Sunday, July 5, 2009

SAG President’s Anti-SAG Suit Continues

For those who like keeping up with legal dockets, SAG a few days ago filed its Respondent’s Brief in the appeals court case that stems from the lawsuit filed by SAG president Alan Rosenberg and three other Membership First hardliners (1st VP Anne-Marie Johnson and board members Diane Ladd and Kent McCord) against their own union.

Rosenberg et al will shortly file another brief, then (as I’ve previously outlined) there may be oral argument and then there will ultimately be a decision. But that’s just on the appeal. The case also proceeds in the lower court as well, and will probably continue to do so regardless of the outcome in the appellate court. Not that there’s any good reason for this case to continue in either court . . .


Subscribe to my blog ( for more about entertainment law and digital media law. Go to the blog itself to subscribe via RSS or email. Or, follow me on Twitter, friend me on Facebook, or subscribe to my Huffington Post articles. If you work in tech, check out my new book How to Write LOIs and Term Sheets.


  1. I thought the Respondents' Brief was way too technical given the relatively simple question(s) presented here. It's full of inside-baseball stuff that I fear will cause the appellate court to think there is more to the appeal than there really is. In attempting to answer each of the arguments made by the appellants, respondents let appellants dictate the playing field more than they needed to, in my view.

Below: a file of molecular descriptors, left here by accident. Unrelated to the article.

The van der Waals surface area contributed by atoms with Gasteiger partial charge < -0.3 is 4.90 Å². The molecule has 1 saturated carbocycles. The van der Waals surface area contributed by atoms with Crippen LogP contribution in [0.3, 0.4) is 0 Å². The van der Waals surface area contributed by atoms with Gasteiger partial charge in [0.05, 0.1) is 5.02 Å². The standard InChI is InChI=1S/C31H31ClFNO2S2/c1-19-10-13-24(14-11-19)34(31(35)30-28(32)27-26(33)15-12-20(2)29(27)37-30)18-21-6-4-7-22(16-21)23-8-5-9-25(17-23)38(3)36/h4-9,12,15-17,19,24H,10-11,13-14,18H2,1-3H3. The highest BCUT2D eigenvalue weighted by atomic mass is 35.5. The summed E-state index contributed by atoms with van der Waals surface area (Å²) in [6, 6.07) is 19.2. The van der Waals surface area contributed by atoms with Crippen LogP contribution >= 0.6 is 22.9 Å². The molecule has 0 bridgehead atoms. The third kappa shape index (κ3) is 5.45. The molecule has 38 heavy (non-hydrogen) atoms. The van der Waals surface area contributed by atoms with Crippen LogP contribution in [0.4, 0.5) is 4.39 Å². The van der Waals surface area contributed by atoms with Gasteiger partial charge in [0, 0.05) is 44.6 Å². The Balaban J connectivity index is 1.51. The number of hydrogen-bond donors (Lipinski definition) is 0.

There are two overarching issues:

    1. The appeal is from denial of a temporary restraining order. It is not a decision on the merits. Grant or denial of a TRO is a matter within the discretion of the trial court, and is entitled to considerable deference from the appellate court. The merits case continues in the Superior Court and there is no demonstration that plaintiffs are impaired in their ability to pursue that case because of the lack of a TRO.

    2. The case truly is moot at this point. The subsequent board meeting that enacted the same measure that was previously enacted by written assent has removed any live issue from this case, at the trial court or appellate level. The ever-changing theories that the plaintiffs have offered in the case should indicate to the appellate court how tenuous their position is.



  2. Jonathan, have you looked at the Case Management Statements filed by the parties in the Superior Court action to see what the lawyers think still remains of the case?

    What, if any, discovery could possibly be needed? I would think that there were no disputed issues of material fact.


  3. Thank you, that sounds pretty straightforward. I'll give a shot. Such a wonderful blog. Thanks again.